The age of the universe
||How can we figure out when the universe began? Image: Sandbox Studio with Ana Kova|
Looking out from our planet at the vast array of stars, humans have always asked questions central to our origin: How did all of this come to be? Has it always existed? If not, how and when did it begin?
How can we determine the history of something so complex when we were not around to witness its birth?
Scientists have used several methods: checking the age of the oldest objects in the universe, determining the expansion rate of the universe to trace backward in time, and using measurements of the cosmic microwave background to figure out the initial conditions of the universe and its evolution.
Hubble and an expanding universe
In the early 1900s, there was no such concept of the age of the universe, says Stanford University associate professor Chao-Lin Kuo of SLAC National Accelerator Laboratory. "Philosophers and physicists thought the universe had no beginning and no end."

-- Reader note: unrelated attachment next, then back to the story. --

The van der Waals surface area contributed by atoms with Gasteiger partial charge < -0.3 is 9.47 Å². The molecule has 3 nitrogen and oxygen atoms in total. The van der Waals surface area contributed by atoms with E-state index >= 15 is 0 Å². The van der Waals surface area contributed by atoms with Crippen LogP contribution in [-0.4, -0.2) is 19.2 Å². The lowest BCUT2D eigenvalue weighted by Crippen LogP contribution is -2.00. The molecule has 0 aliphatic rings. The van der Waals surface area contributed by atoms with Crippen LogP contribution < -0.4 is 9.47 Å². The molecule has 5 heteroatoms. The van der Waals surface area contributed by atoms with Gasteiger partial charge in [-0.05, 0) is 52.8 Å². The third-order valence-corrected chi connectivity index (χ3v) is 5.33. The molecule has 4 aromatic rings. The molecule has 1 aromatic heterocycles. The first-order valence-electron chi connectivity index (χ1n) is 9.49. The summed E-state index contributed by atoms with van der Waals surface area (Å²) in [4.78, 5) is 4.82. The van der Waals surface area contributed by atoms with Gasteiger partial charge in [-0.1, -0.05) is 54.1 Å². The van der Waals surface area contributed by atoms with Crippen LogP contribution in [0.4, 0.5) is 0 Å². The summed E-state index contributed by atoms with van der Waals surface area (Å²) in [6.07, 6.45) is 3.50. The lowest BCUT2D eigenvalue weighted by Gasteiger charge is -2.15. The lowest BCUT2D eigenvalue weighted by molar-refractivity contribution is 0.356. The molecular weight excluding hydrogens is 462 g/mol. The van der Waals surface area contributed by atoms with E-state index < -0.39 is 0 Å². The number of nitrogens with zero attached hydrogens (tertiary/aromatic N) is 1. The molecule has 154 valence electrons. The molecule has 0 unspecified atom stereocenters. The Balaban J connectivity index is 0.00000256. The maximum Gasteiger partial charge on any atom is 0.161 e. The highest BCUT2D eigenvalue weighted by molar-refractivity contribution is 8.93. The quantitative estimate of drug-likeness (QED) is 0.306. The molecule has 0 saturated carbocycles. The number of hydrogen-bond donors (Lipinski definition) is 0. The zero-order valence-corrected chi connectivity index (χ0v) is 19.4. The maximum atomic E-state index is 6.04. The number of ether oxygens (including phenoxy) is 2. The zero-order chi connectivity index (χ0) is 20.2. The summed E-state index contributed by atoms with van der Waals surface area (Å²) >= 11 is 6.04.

Then in the 1920s, mathematician Alexander Friedmann predicted an expanding universe. Edwin Hubble confirmed this when he discovered that many galaxies were moving away from our own at high speeds. Hubble measured several of these galaxies and in 1929 published a paper stating the universe is getting bigger.
Scientists then realized that they could wind this expansion back in time to a point when it all began. "So it was not until Friedmann and Hubble that the concept of a birth of the universe started," Kuo says.
Tracing the expansion of the universe back in time is called finding its "dynamical age," says Nobel Laureate Adam Riess, professor of astronomy and physics at Johns Hopkins University.
"We know the universe is expanding, and we think we understand the expansion history," he says. "So like a movie, you can run it backwards until everything is on top of everything in the big bang."
The expansion rate of the universe is known as the Hubble constant.
—Amelia Williamson Smith